This book's first chapter covers the principles of criminal evidence, procedure, criminal justice and Human Rights. It brings out five foundational principles of criminal evidence, the rules and discretion. It connects the evidence to the Human Rights Act, constitutional criminal procedure etc. it is a critical commentary on regulating principles and admission rules in the context of broader criminal justice.
It is argued that the principles are not readily available to suit all the circumstances and situations. "Principles of the Law of Evidence are not ready-made and awaiting collection; rather, they have to be reconstructed from the relevant institutional materials," Roberts and Zuckerman (2004, p.5). Evidence is the legal fact-finding exercise and there are many determining facts in legal procedures. It is usually applicable to civil and criminal proceedings although it need not be so always.
In a civil litigation, it is confined to the parties' right to access the evidence. This does not mean that there is nothing in common between civil and criminal law procedures; but the theoretical and practical differences cannot be ignored.
Criminal procedure and criminal justice have unique requirements and evidence answers most of it. It is the work of the State to make offenders suffer for their crime, and the punishment should have its own message. "Any account of criminal punishment would be seriously incomplete without reference to the message of blame with penal hard treatment is meant to convey," (pp.12-13). Retributive punishment is considered to be more appropriate than other kinds and this issue resurrects the rectitude and integrity of the administration with proper legal rights given to the defendant. "Amongst the most prominent corrective mechanisms is the presumption of innocence, reinforced by the privilege against self-incrimination," (p.15). The public confidence that the administration of criminal justice invokes is very important for the state and people both and despite a public trial being extremely painful for the involved parties; it is preferred as there is no other authoritative validation of justice and rules of evidence too contribute to the public confidence. State's work is not only providing ample protection to the citizens, but also to punish the offenders, so 'effective conviction of the guilty and solicitous protection of the innocent' both are equally demanded from the State. It is not easy to forget that the criminals are usually another face of the society and reflect the society's rot.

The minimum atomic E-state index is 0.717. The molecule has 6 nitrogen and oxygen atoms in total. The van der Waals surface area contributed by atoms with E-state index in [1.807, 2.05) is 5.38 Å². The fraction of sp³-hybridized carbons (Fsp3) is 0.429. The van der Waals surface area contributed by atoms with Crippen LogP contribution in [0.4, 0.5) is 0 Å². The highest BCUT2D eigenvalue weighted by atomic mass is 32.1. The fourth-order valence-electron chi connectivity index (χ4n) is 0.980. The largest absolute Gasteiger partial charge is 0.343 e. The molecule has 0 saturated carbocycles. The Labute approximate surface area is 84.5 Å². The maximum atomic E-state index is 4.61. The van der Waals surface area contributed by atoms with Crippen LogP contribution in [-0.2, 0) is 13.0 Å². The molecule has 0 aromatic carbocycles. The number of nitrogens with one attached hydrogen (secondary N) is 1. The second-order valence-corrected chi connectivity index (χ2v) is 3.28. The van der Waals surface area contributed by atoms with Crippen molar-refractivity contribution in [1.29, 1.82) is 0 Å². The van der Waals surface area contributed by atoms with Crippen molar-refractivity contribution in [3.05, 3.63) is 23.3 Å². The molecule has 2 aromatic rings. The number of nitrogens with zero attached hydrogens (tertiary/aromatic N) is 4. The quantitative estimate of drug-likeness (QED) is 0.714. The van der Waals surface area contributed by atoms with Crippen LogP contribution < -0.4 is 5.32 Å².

The five principles of criminal evidence are:
1. A quest for accurate fact finding through evidence.
2. Pro-innocence bias.
3. Minimum intervention
4. Humane treatment
5. Upholding standards of propriety in criminal proceedings.
The rules, principles and discretions are stretched beyond limit in some modern cases today, as they are grounded in the modern society and it is difficult for the law to foresee all the circumstances. Hearsay evidence is, for example, considered to be inadmissible. But sometimes there are peculiar circumstances that might make it admissible, because peculiar circumstances might crop up later. It is the same again in admissibility of illegally obtained evidence. There could be confusion even in discretion. "To fully appreciate the role of discretionary standards in the